Solving antibiotic resistance crisis

Antibiotic resistance is one of the biggest threats to human health in the modern world.

Thursday, 14th December 2017, 9:51 am
Updated Thursday, 14th December 2017, 9:55 am
Antibiotic resistance

It’s estimated that 5,000 people die every year in England, as antibiotics become less capable at treating infections.

However, researchers at the University of Sheffield have had a scientific breakthrough in the fight against antibiotic resistance.

A new combination of antimicrobial chemicals has been discovered, potentially restoring the power of antibiotic medicines.

When antibiotics were first discovered by Alexander Fleming, way back in 1928, they were incredibly effective at killing bacteria, completely revolutionising medical science. Unfortunately, through years of overuse, bacteria are becoming resistant.

Antibiotic resistance occurs when an antibiotic, such as one you would receive from your doctor when you’re ill, becomes ineffective.

The drug can no longer control or kill the harmful bacteria, and so the the bacteria are known as ‘resistant.’

Bacteria can be resistant to several different antibiotics, meaning the diseases they cause are becoming harder and harder to treat. Globally, 700,000 people die annually due to multi-drug resistant infections – a figure predicted to rise to 10 million a year by 2050.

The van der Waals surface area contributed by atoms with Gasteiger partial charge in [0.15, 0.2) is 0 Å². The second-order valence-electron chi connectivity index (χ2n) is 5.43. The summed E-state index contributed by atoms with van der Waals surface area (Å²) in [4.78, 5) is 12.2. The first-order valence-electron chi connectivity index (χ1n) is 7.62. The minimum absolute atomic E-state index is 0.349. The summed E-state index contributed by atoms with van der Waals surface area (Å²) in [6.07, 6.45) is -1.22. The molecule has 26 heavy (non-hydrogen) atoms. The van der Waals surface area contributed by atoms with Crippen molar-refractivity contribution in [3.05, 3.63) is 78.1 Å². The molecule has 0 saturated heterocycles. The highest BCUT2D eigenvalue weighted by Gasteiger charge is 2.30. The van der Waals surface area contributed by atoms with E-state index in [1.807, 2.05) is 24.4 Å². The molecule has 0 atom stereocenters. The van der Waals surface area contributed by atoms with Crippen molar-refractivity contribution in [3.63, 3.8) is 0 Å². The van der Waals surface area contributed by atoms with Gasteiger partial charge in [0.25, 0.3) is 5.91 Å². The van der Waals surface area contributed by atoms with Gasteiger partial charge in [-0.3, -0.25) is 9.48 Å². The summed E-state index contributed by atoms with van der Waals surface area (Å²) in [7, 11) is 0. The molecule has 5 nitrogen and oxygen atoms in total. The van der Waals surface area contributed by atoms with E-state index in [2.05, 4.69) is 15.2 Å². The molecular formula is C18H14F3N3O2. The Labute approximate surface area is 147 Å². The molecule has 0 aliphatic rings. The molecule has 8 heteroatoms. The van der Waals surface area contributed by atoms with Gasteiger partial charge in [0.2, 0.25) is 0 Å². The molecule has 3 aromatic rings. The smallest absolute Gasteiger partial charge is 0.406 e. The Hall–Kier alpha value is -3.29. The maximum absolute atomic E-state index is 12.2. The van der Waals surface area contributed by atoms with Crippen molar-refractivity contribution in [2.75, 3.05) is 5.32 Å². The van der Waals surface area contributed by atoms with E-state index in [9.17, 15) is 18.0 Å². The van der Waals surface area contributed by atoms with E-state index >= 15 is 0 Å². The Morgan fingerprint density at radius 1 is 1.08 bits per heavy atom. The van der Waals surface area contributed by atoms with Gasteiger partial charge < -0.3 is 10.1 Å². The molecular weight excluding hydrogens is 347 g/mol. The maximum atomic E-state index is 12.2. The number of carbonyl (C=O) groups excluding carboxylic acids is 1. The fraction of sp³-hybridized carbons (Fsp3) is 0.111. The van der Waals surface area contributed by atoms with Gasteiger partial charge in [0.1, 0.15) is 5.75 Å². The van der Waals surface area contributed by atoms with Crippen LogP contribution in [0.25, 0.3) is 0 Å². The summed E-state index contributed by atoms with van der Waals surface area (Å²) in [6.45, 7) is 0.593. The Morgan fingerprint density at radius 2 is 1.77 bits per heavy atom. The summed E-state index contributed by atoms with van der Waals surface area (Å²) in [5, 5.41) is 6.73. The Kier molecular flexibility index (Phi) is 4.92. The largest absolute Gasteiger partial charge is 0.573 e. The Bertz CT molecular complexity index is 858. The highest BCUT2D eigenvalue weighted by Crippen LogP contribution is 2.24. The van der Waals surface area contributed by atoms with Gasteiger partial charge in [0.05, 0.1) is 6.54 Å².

Our last hope in the war against antibiotic resistance was with the discovery of a drug called colistin.

It was previously believed that colistin was one of the final remaining antibiotics which remained fully effective.

For a few diseases, colistin was the last resort, and the only drug not vulnerable to resistance.

Yet, in 2015 bacteria resistant to colistin were discovered.

Resistance against colistin was an unavoidable sign that alternatives to antibiotics were urgently needed.

Professor Robert Poole and Dr Nanrata Rana at the University of Sheffield have worked with scientists from across Europe to discover a novel technique in the fight against antibiotic resistance. Their study revealed that colistin was more effective against a resistant strain of the bacteria E.coli when combined with a molecule called triacarbonyl manganese.

This molecule helps enhance the body’s immune response, and consequently, it can fight the the bacteria more effectively.

A follow up experiment by scientists at the University of Surrey showed that insects infected with E.coli had a much greater chance of survival when they were treated with colistin and triacarbonyl manganese, compared to insects which were treated with only colistin.

Antibiotics which had previously been rendered ineffective could be revitalised when combined with triacarbonyl manganese, revolutionising treatments.

With antibiotic resistance becoming one of the biggest threats to global health today, it’s incredible to think that Sheffield could be at the forefront of finding a solution to the crisis.

See page 60, Your Health.